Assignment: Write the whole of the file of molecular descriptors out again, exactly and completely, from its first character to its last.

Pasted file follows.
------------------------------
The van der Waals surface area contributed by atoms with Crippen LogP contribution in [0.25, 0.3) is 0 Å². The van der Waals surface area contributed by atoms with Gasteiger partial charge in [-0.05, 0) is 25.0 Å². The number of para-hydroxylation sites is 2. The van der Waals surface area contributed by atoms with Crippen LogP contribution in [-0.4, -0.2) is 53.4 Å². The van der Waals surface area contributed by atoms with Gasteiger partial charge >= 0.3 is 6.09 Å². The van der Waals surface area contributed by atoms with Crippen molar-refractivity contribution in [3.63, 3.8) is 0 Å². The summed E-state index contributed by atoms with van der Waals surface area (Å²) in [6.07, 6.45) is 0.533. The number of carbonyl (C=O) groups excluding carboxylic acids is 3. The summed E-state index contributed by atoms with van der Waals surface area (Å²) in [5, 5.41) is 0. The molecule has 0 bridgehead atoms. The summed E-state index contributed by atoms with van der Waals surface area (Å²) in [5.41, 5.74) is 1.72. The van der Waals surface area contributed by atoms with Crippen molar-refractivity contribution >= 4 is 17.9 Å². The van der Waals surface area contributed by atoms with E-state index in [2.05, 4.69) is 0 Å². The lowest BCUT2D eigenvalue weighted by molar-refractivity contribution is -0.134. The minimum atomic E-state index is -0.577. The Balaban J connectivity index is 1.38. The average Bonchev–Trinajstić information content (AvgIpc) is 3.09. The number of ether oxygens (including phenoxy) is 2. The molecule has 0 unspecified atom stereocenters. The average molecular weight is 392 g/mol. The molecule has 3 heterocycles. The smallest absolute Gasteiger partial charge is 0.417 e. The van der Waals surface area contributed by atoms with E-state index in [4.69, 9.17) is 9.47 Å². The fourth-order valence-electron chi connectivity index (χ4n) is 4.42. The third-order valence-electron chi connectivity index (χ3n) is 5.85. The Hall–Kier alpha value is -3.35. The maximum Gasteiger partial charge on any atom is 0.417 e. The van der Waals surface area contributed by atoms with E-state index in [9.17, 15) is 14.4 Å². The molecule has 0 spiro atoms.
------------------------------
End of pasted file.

The van der Waals surface area contributed by atoms with Crippen LogP contribution in [0.25, 0.3) is 0 Å². The van der Waals surface area contributed by atoms with Gasteiger partial charge in [-0.05, 0) is 25.0 Å². The number of para-hydroxylation sites is 2. The van der Waals surface area contributed by atoms with Crippen LogP contribution in [-0.4, -0.2) is 53.4 Å². The van der Waals surface area contributed by atoms with Gasteiger partial charge >= 0.3 is 6.09 Å². The van der Waals surface area contributed by atoms with Crippen molar-refractivity contribution in [3.63, 3.8) is 0 Å². The summed E-state index contributed by atoms with van der Waals surface area (Å²) in [6.07, 6.45) is 0.533. The number of carbonyl (C=O) groups excluding carboxylic acids is 3. The summed E-state index contributed by atoms with van der Waals surface area (Å²) in [5, 5.41) is 0. The molecule has 0 bridgehead atoms. The summed E-state index contributed by atoms with van der Waals surface area (Å²) in [5.41, 5.74) is 1.72. The van der Waals surface area contributed by atoms with Crippen molar-refractivity contribution >= 4 is 17.9 Å². The van der Waals surface area contributed by atoms with E-state index in [2.05, 4.69) is 0 Å². The lowest BCUT2D eigenvalue weighted by molar-refractivity contribution is -0.134. The minimum atomic E-state index is -0.577. The Balaban J connectivity index is 1.38. The average Bonchev–Trinajstić information content (AvgIpc) is 3.09. The number of ether oxygens (including phenoxy) is 2. The molecule has 0 unspecified atom stereocenters. The average molecular weight is 392 g/mol. The molecule has 3 heterocycles. The smallest absolute Gasteiger partial charge is 0.417 e. The van der Waals surface area contributed by atoms with E-state index in [4.69, 9.17) is 9.47 Å². The fourth-order valence-electron chi connectivity index (χ4n) is 4.42. The third-order valence-electron chi connectivity index (χ3n) is 5.85. The Hall–Kier alpha value is -3.35. The maximum Gasteiger partial charge on any atom is 0.417 e. The van der Waals surface area contributed by atoms with E-state index in [9.17, 15) is 14.4 Å². The molecule has 0 spiro atoms.